On this blog, I often talk about finding the time for travel and little adventures at home, but I know that can be really difficult in today’s busy, always-connected world. So today I’m going to share my biggest “time finder” with you and some steps on how I achieved it.
They can be scary steps to take, but ones that can make a world of difference in your life – and give you more opportunity to see the world.
First, I’m going to point out that I know this way I found extra time in my life for travel and adventures isn’t going to work for everyone and every situation. And I get that. But if you are in a place in life where what I’m about to tell you could work, you should go for it.
So what main aspect of my life is my biggest time finder?
Being a freelancer.
In my case, it’s freelance writing and marketing, but there are so many ways to shape your career into becoming a freelancer.
How does being a freelancer help me find time for adventures?
Because I am in charge of my time. I can work when and where I want as long as I’m delivering for my clients.
Sure, there are the last minute requests from clients that come through that cause me to have to drop what I’m doing to immediately work on it…but those times are rare due to cohesive communication with my clients and pre-planning. Also, typically on vacation I still allot some time to work (but I was usually doing that when I was an employee, too).
(Read my top tips for working as a freelancer while traveling.)
But overall, being a freelancer means I can choose what hours of the day to work. I have typical hours I usually work each day, but I can rearrange them if needed in order to take part in an activity that comes up, like meeting some mom friends for a hike or heading into the city to check out a museum (much less crowded in the middle of the week).
Being a freelancer also means I can choose where I work.
I live in another state from my family and I see them much more working as a freelancer because I can fly to where they are and work from there. This has freed me from the feeling of always feeling like I had to choose whether to use my precious vacation days allotted by my employer for traveling to a new country or traveling home to see my family. I’ve spent many hours as a freelancer working at my grandparent’s kitchen table, typing away as my grandma bakes cookies and my grandpa reads the newspaper. That is so special to me and would never be an option in my office job.
Freelance life isn’t stress-free, though. Not by a long shot.
You always have to be hustling and thinking “If this client leaves tomorrow, what is my next step? Where is my next paycheck?”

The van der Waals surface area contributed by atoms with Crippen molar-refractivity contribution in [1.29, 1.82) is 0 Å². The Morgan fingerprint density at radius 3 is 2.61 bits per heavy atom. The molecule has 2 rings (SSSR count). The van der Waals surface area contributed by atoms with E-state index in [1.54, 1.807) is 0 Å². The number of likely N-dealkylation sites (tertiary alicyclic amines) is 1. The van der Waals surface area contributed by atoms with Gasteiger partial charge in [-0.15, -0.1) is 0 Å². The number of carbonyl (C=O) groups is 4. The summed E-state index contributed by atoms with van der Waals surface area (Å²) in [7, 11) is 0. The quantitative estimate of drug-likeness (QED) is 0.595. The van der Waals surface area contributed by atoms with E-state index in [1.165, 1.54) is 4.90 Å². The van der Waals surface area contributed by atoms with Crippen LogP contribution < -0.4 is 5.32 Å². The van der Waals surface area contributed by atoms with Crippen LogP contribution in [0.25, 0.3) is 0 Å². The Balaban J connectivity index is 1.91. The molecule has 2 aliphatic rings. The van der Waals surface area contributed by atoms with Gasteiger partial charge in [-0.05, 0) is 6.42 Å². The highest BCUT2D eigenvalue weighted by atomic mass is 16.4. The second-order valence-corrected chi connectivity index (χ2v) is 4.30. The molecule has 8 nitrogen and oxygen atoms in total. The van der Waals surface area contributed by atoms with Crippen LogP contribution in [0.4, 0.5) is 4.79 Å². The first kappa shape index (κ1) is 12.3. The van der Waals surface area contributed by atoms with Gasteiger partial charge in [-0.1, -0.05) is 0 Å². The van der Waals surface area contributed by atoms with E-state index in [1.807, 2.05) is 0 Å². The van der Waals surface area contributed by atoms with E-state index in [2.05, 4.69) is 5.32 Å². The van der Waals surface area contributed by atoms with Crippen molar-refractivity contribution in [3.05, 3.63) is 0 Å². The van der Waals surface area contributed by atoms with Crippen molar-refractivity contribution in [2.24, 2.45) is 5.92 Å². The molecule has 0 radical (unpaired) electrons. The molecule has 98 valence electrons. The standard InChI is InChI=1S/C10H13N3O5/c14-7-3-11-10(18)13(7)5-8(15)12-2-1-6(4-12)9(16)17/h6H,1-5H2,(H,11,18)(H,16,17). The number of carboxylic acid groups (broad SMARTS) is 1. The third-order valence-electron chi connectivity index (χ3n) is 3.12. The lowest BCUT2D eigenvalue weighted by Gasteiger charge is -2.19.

Still, it’s worth it for all of the above reasons.
So how do you begin this new life as a freelancer?
The first step to starting your freelance life (after making the initial one to become a freelancer – yay for you!) is to figure out what your strengths are in your career and what services you can offer other businesses. Is it writing, is it design work, is it getting into their systems and applying enhancements, is it consulting (this one can apply to so many fields), or something else uniquely you?
Chances are if you’re a professional worker, you can figure out a way to go freelance.
Does that mean you should quit your job tomorrow?
It took me a year of networking and pitching to get to the point where I felt comfortable leaving my salaried marketing position. Not to mention the time it takes in the beginning to put together a business plan, set up a website, create a logo, and register a business.
I spent that year working furiously in the evenings and on the weekends. It was hard and tiring, but at the same time exhilarating and uplifting. I was taking steps toward a way of life I knew would be a better fit for me.
The year after I quit my job, I traveled to 13 different countries. This was before I became a parent. Today, I take advantage of my flexible schedule by being able to be home during the day with my daughter (though we do have a part-time nanny so I have dedicated work hours each week) during which we spend a lot of time exploring this vast Pacific Northwest wonderland we live in. And we still travel as much as possible. My freelance work makes family vacation planning easier, too, since my husband still has a traditional job (with fairly generous vacation time, luckily) so we only need to work around his schedule instead of two working schedules and vacation restrictions.
Want to learn more about becoming a successful freelancer?
I share my top freelancing tips every Friday on this blog as part of my Freelance Friday series. So be sure to check back here every Friday, or even better — sign up for my newsletter and I’ll send you links to recent Freelance Friday articles and other exclusive tips and stories from my freelancing experience.
Here are some additional blog posts about freelancing for you to read now:
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